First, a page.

As the country struggles to boost tourism after the arab spring, all eyes are on the thriving resort of El Gouna.
For 500 years, the largest preserved palace complex on the planet was closed to commoners. Visitors now are welcome in the onetime home of 24 emperors, with its swallowtail roofs, crimson pillars, and treasure-filled mini-museums. Ask your guide to describe how China’s rulers, concubines, and eunuchs lived and died—otherwise you might get a recitation of the dimensions of its 9,000 pavilions and rooms.
Tiananmen Square; dpm.org.cn
Duck de Chine
Succulent, tender, seductive. The Peking duck at this restaurant is among the city’s best. And its nonduck offerings (such as pumpkin infused with sour plum) are tasty too. While other duck restaurants pulsate with high-decibel clamor, here you actually can converse without shouting—if you ever stop munching crispy duck skin, that is.
At 1949-The Hidden City, Gongti Beilu; www.elite-concepts.com/ promotions/1949/duckdechine.htm
Hutong Tour by Pedicab
In the Yuan dynasty (1271–1368), Beijing was crisscrossed by charming alleyways known as hutongs. Ride a pedicab through these winding lanes and visit ancient courtyard homes, the Bell Tower, Hou Hai’s idyllic lakes, and a princely garden that inspired the classic novel A Dream of Red Mansions. See them while you can; traditional hutongs are disappearing fast.
798 Art District
Once a military electronics factory built by East Germans, this sprawling compound houses a dynamic community of galleries, lofts, boutiques, cafés, and bars. Check out the latest exhibitions, or simply wander among fashion models on a shoot or art dealers and beautiful people doing brunch. Consider having a guide, or at least a good map; this place is vast.
2 and 4 Jiuxianqiao Lu, Dashanzi district
Panjiayuan Curio Market
The open-air frenzy of this sprawling weekend flea market has something for everyone: “antiques” made yesterday, rainbow-colored hill-tribe weavings, Tibetan silver amulet boxes, Mao’s Little Red Books, and other Cultural Revolution paraphernalia. Arrive early, choose carefully, bargain hard.
East Third Ring Road, southwest of Panjiayuan Bridge
Located down a winding hutong, this magical place was a Tibetan Buddhist temple built in 1683. After 1949, the temple complex was converted into a factory producing Beijing’s first black-and-white televisions. Today, after renovation, the romance is back.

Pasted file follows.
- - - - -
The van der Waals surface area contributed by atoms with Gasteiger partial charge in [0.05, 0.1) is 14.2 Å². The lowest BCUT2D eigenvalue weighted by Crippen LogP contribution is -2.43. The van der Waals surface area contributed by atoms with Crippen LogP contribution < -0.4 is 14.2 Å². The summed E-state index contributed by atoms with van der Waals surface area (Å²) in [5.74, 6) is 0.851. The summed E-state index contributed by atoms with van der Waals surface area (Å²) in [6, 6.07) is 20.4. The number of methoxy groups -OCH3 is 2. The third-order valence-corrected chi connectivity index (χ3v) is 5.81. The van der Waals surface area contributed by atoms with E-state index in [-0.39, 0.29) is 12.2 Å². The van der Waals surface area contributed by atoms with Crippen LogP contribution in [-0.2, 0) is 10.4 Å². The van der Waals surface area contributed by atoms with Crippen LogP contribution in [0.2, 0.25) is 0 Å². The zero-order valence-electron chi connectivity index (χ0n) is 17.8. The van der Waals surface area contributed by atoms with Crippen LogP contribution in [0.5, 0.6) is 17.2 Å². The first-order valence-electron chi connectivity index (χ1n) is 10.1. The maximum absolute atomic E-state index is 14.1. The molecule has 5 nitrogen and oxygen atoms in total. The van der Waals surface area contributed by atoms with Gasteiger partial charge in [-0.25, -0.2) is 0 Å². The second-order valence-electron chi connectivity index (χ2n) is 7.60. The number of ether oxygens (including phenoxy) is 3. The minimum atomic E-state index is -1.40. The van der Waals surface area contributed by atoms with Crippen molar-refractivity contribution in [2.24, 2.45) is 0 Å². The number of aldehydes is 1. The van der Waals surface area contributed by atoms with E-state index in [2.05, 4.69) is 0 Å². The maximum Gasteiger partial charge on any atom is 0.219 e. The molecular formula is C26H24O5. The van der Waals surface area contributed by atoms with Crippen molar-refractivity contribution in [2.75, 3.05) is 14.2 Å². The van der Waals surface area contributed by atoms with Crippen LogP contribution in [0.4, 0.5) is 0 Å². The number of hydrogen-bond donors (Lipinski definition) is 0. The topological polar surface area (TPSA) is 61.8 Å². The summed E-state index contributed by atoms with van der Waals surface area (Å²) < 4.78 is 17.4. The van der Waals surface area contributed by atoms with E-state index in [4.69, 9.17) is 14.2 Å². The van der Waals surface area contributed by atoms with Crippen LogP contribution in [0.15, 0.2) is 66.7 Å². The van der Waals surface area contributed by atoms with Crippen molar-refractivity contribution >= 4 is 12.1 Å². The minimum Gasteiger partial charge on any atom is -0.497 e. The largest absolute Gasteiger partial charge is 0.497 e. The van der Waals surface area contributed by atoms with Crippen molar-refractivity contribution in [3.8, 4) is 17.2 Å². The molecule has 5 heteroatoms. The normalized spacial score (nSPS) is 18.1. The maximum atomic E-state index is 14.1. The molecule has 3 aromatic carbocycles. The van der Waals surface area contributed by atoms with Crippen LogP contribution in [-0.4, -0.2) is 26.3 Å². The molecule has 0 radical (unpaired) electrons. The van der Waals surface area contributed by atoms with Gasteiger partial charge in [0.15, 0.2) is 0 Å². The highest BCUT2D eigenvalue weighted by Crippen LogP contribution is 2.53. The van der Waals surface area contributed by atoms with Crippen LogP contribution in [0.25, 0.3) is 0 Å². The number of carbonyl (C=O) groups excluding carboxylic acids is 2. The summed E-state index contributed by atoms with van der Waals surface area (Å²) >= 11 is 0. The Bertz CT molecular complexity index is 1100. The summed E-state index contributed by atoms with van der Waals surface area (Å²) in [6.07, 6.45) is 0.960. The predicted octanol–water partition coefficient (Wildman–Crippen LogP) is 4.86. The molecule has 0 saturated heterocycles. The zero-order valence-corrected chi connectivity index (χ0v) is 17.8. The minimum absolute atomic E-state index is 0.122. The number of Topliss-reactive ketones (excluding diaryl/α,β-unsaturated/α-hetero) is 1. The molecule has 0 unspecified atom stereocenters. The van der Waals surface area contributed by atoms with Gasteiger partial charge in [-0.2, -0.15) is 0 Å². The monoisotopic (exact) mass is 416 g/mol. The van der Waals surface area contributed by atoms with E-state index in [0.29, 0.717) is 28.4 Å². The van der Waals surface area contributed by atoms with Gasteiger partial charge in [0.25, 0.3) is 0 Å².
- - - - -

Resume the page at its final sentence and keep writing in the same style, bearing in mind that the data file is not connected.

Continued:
23 Songzhusi, Shatan Beijie; temple-restaurant.com
The ‘Duck Egg’
Officially known as the National Center for the Performing Arts, this titanium and glass ovoid designed by Paul Andreu is one of several architectural wonders built in Beijing before the 2008 Summer Olympics. The exterior is stunning, the interior features enough tropical hardwood to populate a Brazilian rainforest, and some of the performances are world class.
2 West Changan Avenue; chncpa.org/ens
Silver Mountain Pagoda Forest
Located 30 miles north of downtown, this tranquil valley enclave featuring seven multi-eaved stone pagodas dates back 900 years. Hike along leafy trails on the 730-meter-tall Silver Mountain or down to a rural village with a Ming Dynasty opera stage and temple.
Strings of glowing red lanterns line Beijing’s most famous food street. It’s a boisterous feast for the eyes as well as for the stomach, offering chili prawns, cumin-infused Xinjiang kebabs, seafood, roast leg of lamb, hotpot, and more. One eatery, Hua’s Restaurant, also has a dinner show with plate spinners, teapot twirlers, and an astonishingly adroit performer who changes his face masks in an invisible instant.
Dongzhimenwai Street, Chaoyang district
The ‘Wild’ Great Wall at Huanghuacheng
Most tourists visit extensively renovated sections of this wonder of the world. But connoisseurs seek out the “wild wall” that evokes its ancient, weathered grandeur. Huanghuacheng offers breathtaking panoramas, lonely watchtowers, and relatively easy walking on partial bits of the Great Wall clinging to hillsides on both sides of a reservoir.
Huanghuacheng, Huairou district
There’s fewer planes and the seats are increasingly full. But hey—there’s WiFi now! By Daniel Gross.